I try to do right by my progeny. They get plenty of exercise, fresh air and educational toys, even though I’m the only one who plays with them. What? I spent good money on that 200-piece marble gravity maze; I hate wasting STEM.
Similar effort applies to nutrition. For example, we’ve never once fed our daughter McDonald’s in her entire 11-year life (Subway is a different story). Her younger brother hasn’t even seen a Chicken McNugget, and I aim to McKeep it that way. Although, his hot dog consumption recently forced me to institute a two-per-day limit, and even then I let him switch to reindeer hot links.
And, of course, we spend inordinate amounts of quality time together. We read together and cook together, do homework together and play board games together; nothing makes you question your intelligence like losing to a second-grader at Connect Four (except trying to figure out fifth-grade math). I chaperone their field trips, coach their youth sports teams and even let them pick the music in the car (sometimes); there’s only so much Maroon 5 a man can take.
But, the problem my wife and I encounter, specifically on non-school days: providing 14-16 waking hours worth of nourishing activities for two people whose own idea of fun involves hurting each other and destroying the house. This proves especially challenging in inclement weather. Earlier this week, I took the kids with me to buy some ingrown toenail softener — and they were happy to go.
Inevitably, however, I find myself scrambling. That’s when I turn to an old friend: television.
Of course, conventional wisdom frowns on any type of screen time. Ever notice all the rationalizing that accompanies parents’ admission to letting their kids watch TV?
“We only watch educational programs,” goes one popular justification. Of course, you wonder what, exactly, constitutes “educational television,” considering most of the Learning Channel’s current programming concerns people with some type of unconventional family arrangement, medical curiosity or both.
“We do Netflix, so they aren’t exposed to advertising,” people say. True, unless you consider product placement advertising. Advertising agencies sure do.
“We don’t even own a television,” they brag, but then, it turns out, they’ve been Huluing “My Little Pony: Friendship is Magic” and “Game of Thrones” on their MacBooks all along. Not only does that count as watching television, it counts as watching television on a crappy little television.
I’ll fully admit it. In our house, we watch TV. Not all the time, not on school days (unless the Yankees are playing the Red Sox) and never when we have friends over. See how compelled I feel to explain? But when we watch TV, we really watch it: 60-inch 4K HDTV, premium cable, Apple TV, DVD player (for all those discs I bought right around the turn of the century) and, once this year’s income tax refund arrives, the finest mid-grade sound system Costco has to offer.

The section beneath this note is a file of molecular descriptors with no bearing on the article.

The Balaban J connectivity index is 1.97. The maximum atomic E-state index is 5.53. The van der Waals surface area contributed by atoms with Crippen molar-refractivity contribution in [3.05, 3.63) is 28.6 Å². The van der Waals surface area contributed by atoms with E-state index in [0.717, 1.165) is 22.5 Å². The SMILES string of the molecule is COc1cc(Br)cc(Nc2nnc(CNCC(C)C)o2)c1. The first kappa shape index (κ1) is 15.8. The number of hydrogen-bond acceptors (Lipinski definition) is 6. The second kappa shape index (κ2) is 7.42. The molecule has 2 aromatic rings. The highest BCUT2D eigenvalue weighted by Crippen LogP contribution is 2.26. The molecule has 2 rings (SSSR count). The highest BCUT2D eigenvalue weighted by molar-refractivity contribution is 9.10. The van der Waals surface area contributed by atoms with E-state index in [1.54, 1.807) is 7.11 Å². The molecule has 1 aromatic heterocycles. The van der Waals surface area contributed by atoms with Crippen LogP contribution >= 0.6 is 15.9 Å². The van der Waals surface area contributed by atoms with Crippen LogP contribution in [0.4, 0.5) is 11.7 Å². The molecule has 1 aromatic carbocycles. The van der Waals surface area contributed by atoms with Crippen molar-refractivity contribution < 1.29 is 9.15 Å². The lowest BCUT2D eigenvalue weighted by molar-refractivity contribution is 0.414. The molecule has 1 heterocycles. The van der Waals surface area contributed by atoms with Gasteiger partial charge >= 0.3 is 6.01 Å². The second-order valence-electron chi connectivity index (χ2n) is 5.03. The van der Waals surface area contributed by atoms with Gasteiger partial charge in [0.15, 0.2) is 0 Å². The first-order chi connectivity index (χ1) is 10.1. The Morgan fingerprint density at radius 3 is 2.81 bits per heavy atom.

Not only is TV the cheapest babysitter around, it’s the only babysitter available at 6 a.m. on weekend mornings, at any price. Four episodes of “Some Assembly Required” add up to 92 extra minutes of sleep. I taught both kids how to operate the remote and reset the Wi-Fi before they were fully potty trained. Who says TV isn’t educational?
Now, some might ask: why can’t my children read books instead?
Forget, for a moment, that once upon a time, books were television. Critics levied the same allegations at both novels and comics, when they first came out: domain of the lazy, harmful to children. Today, half of every elementary school’s library consists of graphic novels.
That aside, the books-instead-of-TV idea works better in theory than practice. You see, if I don’t let my kids watch TV, they won’t leave me alone for an hour or two, and then how am I supposed watch TV?
Which brings me to my final point: kids want to do what they see their parents doing. And no matter how hard I try to hide this particular habit, when my kids wake up for a cup of water or to pee (maybe they should stop drinking so much at night) where do they find me? On the couch, glued to food shows a man of my girth has no business watching, with titles like “Deep Fried Paradise” or “The Best Thing I Ever Ate.”
So rather than employing the old do-as-I-say-not-as-I-do hypocrisy of parenthood, I’d rather teach my children reality, rationality and responsibility.
Plus, look at all the TV I, myself, watched as a kid. Not only did I turn out fine, but I can tell you who played Alex P. Keaton’s alcoholic uncle on “Family Ties” (Tom Hanks), the alma mater of “Simpsons” ensemble character Snake (Middlebury) and both the married and maiden names of all four Golden Girls without having to reference the internet.
Admit it, you’re impressed.
• Geoff Kirsch is an award-winning Juneau-based writer and humorist. “Slack Tide” appears every second and fourth Sunday in Neighbors.